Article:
Amnesty International Report 2011 – Hungary: some conclusions

By • on June 8, 2011

When comparing  the Reports made by Amnesty International about Hungary in 2010 and 2011, one can see telling differences, and not only regarding the content. The most striking difference is that, while in 2010 the representatives of the AI visited Hungary only once, they have no less than 4 visits to the country planned for 2011 (in January, February, March, and November). In January, they also took part in the protests against the new media law.

The lead of the earlier Report mentioned the violent attacks against Roma and the marches organised by the now-disbanded Hungarian Guard. The recent Annual Report contains a longer lead that focuses on the serious consequences of the change of political power, one of which being that Jobbik, the right wing political party, gained seats in the Parliament.: „The Roma continued to face violent attacks and discrimination and lived in a climate of fear. The police completed the investigation into a series of attacks against Roma in 2008 and 2009 and four suspects were charged. International human rights watchdogs raised concerns over the structural shortcomings of the response given by the  Hungarian criminal justice to hate crimes. And Romani children had been segregated in primary school.”  Unfortunately, the longer the lead, the more serious the criticism appears from the perspective of human rights.

The AI highlighted the growing discrimination against Roma, as well as the structural shortcomings of the Hungarian criminal justice system in dealing with hate crimes. Although the police arrested the suspects of the attacks against Gypsy families, the legal procedure has been taking a very long time.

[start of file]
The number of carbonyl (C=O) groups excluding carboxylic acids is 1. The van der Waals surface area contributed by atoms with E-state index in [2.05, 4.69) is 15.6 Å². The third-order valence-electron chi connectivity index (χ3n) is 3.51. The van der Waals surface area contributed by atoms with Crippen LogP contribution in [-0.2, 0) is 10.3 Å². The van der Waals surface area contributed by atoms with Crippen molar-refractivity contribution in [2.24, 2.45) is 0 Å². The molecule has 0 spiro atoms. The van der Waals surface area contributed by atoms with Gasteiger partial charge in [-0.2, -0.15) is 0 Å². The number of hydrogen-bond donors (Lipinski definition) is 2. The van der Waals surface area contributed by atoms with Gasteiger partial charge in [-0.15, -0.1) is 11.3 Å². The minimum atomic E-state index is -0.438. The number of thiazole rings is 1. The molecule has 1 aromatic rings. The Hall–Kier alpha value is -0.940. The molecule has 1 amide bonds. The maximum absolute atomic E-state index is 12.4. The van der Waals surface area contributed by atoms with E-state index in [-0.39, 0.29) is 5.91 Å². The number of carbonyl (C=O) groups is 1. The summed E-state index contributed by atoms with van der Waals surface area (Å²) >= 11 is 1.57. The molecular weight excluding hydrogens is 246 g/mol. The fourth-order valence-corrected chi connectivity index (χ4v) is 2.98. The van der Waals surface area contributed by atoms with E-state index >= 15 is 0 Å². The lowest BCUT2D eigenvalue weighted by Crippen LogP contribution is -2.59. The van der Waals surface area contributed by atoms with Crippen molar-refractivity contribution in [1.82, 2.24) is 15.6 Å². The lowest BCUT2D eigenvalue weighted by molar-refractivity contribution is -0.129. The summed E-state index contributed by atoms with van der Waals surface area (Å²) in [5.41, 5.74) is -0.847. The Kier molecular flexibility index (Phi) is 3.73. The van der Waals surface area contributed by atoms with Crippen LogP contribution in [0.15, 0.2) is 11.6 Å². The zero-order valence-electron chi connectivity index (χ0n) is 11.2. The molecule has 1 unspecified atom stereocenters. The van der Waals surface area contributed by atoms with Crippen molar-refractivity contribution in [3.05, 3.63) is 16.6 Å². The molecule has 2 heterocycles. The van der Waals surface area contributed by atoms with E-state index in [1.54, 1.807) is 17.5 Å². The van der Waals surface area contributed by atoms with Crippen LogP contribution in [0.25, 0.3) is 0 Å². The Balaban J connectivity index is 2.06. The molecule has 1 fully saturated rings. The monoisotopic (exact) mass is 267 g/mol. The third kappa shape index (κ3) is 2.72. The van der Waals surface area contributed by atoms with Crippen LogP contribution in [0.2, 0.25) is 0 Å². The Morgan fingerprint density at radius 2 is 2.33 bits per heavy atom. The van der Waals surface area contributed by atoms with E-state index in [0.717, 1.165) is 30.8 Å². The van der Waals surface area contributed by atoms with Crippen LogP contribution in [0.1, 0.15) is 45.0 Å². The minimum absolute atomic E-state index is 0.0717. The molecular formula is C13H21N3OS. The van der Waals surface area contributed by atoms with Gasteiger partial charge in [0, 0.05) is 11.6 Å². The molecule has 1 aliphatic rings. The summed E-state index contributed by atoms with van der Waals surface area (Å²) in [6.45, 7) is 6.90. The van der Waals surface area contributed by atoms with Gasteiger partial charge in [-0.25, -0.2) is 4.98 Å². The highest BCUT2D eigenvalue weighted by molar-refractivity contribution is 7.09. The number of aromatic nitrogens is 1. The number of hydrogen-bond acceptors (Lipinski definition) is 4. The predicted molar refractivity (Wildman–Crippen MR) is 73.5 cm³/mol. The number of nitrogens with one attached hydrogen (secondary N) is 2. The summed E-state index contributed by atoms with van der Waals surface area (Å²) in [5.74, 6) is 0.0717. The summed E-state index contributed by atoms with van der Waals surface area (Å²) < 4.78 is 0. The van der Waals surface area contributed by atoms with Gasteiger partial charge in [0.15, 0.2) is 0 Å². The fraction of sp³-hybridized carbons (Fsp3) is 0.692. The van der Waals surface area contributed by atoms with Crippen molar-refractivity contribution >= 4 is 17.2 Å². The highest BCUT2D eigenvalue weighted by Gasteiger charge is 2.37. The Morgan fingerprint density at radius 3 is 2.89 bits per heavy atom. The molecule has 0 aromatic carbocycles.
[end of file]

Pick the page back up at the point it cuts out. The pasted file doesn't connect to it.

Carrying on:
The end of the lead informs the reader about how the system developed by the new government reinforces the segregation of Romani children in primary schools. According to education professionals, the integrated education of Roma and non-Roma pupils promotes the development of disadvantaged children, reduces the bias against the former, and does not cause any noticeable effects on other pupils. And the integration of the Roma population can take place only through  the integrated education.

Despite this insight, the City Council of Nyíregyháza – a town in the disadvantaged eastern periphery of  Hungary – decided to reopen the Roma school at the Huszár estate, which was closed in 2006. The Huszár estate is a territory inhabited mainly by Gypsies. According to the report of RSK’sRoma Page, in 2006, the Chance for Children Foundation (CFCF) initiated  infringement proceedings against the government because of the alleged violation of equal treatment, since the local authorites selected the Huszár estate school only for  Roma children.  One year later, however, the City Council ordered the closing of the segregated school, without waiting for the outcome of the trial. The pupils were displaced to six different schools. Now, the City Council recalls the earlier decision. The local Roma are afraid of discrimination. According to the report of the Special Rapporteur on the right to education Dr. Csaba Sivadó, the school will be run by the Greek Catholic Church.The pupils attending that school as well as their parents must accept the Christian educational method. At the same time, the City Council decided to not to cover the travel expenses of Gypsy pupils any more. That means that if a Gypsy family can’t afford to buy a pass for its school age children, it can only choose the recently reopened notorious elementary school of the Huszár estate.

I bet that you will read more about the story in the 2012 Amnesty International report.